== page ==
Friday, September 30, 2011

I tried one of the new Dynamic blog formats this morning for about 15 minutes. Perhaps some of you saw it. I immediately missed my favorite blog links and my categories, so it was back to the old format for me.

Anyway, here is the Lake Tahoe painting that I reworked yesterday. I don't think the colors photographed accurately. I'll have to work on that, but I like the painting a little better now.

And here is one I really like. I took the photo that I used for inspiration while we were driving down the highway early one morning. The fog was creeping over the hills and the sun was making the spring grass glow. Loved the atmospheric feeling.
In other news, our critique at school was very interesting for me because I'd never experienced one and I realize now that I've got to learn a new language to properly contribute anything of value. Every field has its lingo, right? Now I'm off to study the rule of vertical placement, atmospheric perspective, cast shadow, and implied horizon line.

Tuesday, September 27, 2011

Finished Landscapes from School

We finished our landscape paintings at school today. That's my first one above. I think I spent about 7 hours on it over 4 sessions. Overall I'm pleased with it, but I still see lots of room for improvement. Thursday we do our critiques where we stand up in front of the class and talk about our paintings and how well we accomplished the goals of the assignment. That should be interesting.

Because I finished my first painting quickly, I did a second one too. Some things are better in this painting, but some areas could use more work. Although I've got 4 hours in this painting, it's only 18"x24" where the first one is 36"x24" so this one looks almost finished with less time.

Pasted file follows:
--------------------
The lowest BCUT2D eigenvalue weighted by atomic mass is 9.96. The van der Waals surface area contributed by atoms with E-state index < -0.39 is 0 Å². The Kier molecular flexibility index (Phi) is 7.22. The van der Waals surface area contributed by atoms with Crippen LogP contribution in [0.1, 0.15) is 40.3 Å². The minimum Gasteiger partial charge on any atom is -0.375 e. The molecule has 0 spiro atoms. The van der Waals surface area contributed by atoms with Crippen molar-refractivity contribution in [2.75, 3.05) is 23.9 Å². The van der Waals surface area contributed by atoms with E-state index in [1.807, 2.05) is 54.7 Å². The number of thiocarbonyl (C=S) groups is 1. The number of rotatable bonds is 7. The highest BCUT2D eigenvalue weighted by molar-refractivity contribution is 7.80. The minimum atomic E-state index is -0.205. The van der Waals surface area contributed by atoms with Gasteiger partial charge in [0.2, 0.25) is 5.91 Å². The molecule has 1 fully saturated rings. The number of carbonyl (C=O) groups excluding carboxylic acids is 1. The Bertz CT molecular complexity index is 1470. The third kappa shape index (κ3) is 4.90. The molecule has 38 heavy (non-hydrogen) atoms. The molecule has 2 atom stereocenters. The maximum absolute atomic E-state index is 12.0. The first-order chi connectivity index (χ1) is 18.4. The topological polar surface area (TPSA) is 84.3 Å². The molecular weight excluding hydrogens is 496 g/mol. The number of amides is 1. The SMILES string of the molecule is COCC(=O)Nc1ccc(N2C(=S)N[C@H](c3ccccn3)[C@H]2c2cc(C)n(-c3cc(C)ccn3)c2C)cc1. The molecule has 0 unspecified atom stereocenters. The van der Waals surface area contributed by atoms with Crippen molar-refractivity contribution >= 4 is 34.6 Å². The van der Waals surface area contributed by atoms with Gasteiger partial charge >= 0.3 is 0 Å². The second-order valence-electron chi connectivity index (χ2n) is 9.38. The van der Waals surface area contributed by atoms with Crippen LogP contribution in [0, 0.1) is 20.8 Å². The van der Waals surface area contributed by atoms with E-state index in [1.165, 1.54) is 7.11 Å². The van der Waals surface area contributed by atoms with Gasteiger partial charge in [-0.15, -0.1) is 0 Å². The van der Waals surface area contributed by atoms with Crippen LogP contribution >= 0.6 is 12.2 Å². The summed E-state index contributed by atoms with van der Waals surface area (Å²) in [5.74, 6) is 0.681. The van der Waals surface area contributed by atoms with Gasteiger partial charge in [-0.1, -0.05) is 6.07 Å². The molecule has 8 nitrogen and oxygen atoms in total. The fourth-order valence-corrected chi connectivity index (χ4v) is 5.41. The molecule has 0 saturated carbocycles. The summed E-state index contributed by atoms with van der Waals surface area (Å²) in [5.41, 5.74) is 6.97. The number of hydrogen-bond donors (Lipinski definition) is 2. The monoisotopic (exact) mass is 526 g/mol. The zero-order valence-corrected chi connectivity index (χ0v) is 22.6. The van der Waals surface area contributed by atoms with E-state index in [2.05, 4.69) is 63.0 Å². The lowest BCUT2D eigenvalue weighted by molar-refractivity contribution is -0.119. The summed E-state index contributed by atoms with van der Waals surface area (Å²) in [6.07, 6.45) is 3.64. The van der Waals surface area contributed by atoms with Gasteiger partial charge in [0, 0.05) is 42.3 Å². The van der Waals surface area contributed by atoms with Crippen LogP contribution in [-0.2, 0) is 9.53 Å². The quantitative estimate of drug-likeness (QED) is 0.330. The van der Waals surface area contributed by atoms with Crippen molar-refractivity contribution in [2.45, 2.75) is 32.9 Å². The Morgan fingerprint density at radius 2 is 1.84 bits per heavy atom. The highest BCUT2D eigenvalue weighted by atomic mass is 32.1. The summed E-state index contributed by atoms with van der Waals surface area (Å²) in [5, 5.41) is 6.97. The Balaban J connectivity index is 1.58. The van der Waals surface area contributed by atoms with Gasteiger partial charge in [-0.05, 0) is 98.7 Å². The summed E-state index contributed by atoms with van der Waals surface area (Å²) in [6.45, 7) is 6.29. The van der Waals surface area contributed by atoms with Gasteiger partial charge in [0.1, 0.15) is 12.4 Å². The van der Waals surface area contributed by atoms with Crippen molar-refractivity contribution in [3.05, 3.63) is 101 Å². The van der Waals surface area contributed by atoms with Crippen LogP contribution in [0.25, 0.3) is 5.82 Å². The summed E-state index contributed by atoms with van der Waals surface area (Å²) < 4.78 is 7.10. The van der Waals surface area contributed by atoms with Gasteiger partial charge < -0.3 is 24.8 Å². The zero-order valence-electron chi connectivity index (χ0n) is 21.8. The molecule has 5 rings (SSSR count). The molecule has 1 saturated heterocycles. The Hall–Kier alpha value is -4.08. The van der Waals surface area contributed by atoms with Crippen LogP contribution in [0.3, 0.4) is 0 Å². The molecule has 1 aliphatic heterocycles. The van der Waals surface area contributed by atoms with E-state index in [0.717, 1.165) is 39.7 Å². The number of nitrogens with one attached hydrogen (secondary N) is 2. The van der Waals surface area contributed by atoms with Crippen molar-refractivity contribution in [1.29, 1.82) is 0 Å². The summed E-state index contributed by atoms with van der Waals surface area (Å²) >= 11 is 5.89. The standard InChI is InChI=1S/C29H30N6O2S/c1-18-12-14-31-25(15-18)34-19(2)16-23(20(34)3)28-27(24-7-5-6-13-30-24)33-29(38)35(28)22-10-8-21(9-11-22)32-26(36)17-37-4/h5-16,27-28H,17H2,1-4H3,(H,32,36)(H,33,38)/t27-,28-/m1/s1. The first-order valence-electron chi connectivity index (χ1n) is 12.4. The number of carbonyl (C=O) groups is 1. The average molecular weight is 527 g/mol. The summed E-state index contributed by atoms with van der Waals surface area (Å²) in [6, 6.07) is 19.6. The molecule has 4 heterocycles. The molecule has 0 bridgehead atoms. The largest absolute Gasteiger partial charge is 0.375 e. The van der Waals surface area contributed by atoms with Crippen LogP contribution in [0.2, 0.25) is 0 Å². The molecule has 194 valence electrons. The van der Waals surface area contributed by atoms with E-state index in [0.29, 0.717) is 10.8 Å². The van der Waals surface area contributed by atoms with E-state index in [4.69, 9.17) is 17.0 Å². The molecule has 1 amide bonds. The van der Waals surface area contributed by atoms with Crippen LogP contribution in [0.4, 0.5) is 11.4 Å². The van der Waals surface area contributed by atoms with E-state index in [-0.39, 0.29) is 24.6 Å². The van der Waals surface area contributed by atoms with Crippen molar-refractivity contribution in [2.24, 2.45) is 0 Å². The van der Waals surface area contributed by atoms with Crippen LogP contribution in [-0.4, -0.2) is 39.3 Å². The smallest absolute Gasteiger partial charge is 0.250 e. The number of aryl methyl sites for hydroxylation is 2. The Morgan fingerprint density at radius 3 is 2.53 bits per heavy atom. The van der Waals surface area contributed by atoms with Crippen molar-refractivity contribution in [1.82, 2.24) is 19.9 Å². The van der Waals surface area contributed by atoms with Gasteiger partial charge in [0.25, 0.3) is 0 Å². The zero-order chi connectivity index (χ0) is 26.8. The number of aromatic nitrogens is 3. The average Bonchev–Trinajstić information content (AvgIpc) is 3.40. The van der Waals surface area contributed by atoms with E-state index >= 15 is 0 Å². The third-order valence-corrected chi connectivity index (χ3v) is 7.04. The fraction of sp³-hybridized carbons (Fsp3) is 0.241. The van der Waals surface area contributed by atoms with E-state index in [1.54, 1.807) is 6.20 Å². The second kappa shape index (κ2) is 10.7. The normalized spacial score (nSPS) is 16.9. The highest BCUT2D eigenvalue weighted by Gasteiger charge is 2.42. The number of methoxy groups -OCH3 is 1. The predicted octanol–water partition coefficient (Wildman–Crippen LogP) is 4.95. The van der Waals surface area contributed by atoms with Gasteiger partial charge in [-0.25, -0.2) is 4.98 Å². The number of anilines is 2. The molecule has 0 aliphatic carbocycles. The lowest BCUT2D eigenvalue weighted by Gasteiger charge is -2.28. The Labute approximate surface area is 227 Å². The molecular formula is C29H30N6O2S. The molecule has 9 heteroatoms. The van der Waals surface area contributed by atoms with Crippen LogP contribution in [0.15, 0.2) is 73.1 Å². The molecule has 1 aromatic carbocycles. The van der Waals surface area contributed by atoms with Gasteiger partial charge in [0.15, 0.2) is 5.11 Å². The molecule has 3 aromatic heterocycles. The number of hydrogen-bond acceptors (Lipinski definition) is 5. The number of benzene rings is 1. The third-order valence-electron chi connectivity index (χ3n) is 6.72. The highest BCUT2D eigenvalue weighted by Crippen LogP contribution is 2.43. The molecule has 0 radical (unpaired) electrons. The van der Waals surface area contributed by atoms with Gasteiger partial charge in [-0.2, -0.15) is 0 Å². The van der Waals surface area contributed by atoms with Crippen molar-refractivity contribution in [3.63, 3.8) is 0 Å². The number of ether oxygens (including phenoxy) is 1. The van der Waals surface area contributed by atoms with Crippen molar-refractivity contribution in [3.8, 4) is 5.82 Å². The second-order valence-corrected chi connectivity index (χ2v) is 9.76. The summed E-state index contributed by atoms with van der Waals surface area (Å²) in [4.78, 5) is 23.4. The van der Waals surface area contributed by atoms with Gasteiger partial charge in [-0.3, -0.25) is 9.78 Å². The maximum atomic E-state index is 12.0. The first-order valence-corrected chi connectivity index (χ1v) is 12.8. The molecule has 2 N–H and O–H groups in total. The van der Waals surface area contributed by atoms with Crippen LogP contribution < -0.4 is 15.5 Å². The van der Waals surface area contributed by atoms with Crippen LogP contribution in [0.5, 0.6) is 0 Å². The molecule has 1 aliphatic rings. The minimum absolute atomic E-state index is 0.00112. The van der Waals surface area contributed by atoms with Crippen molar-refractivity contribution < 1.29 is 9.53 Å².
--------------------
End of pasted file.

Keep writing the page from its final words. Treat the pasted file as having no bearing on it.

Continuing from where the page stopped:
Here is my easel setup. It's basically an old camera tripod that a fellow traveler gave me when we were in China. (Apparently he had too may souvenirs and needed space in his luggage.) LOM made a little table that hooks onto the front two legs and a bar that threads onto the camera mount. The bar has sliding clamps to hold paintings up to 36" tall. I hang my carryall from the tripod with an "S" hook to help weight it down in case of wind. When I break it down everything (including paints, brushes, paper towels, and a water jug) fits into that blue bag except the canvas. Thank you LOM for making such a nice easel. It has worked flawlessly every time.

Saturday, September 24, 2011

Do What You Love

Back in May I posted about the Holstee Manifesto and how I was having trouble with even the first idea: This is your life. Do what you love and do it often. I did in fact post a copy of the manifesto by my desk, and after looking at it for months, I have made a positive first step; I am taking a painting class at the local Junior College!

I've always enjoyed painting. First it was watercolors in High School, then for many years it was Sign Painters One Shot and screen printing ink, then faux painting and craft paints when I had small children. But NOW I want to try plein air painting. I did paint a landscape in oils about 10 years ago, but then we started remodeling the house and that was the end of that. I painted it from a photo in a book about England, and I was pleased with it at the time, but now I can see all kinds of problems with it.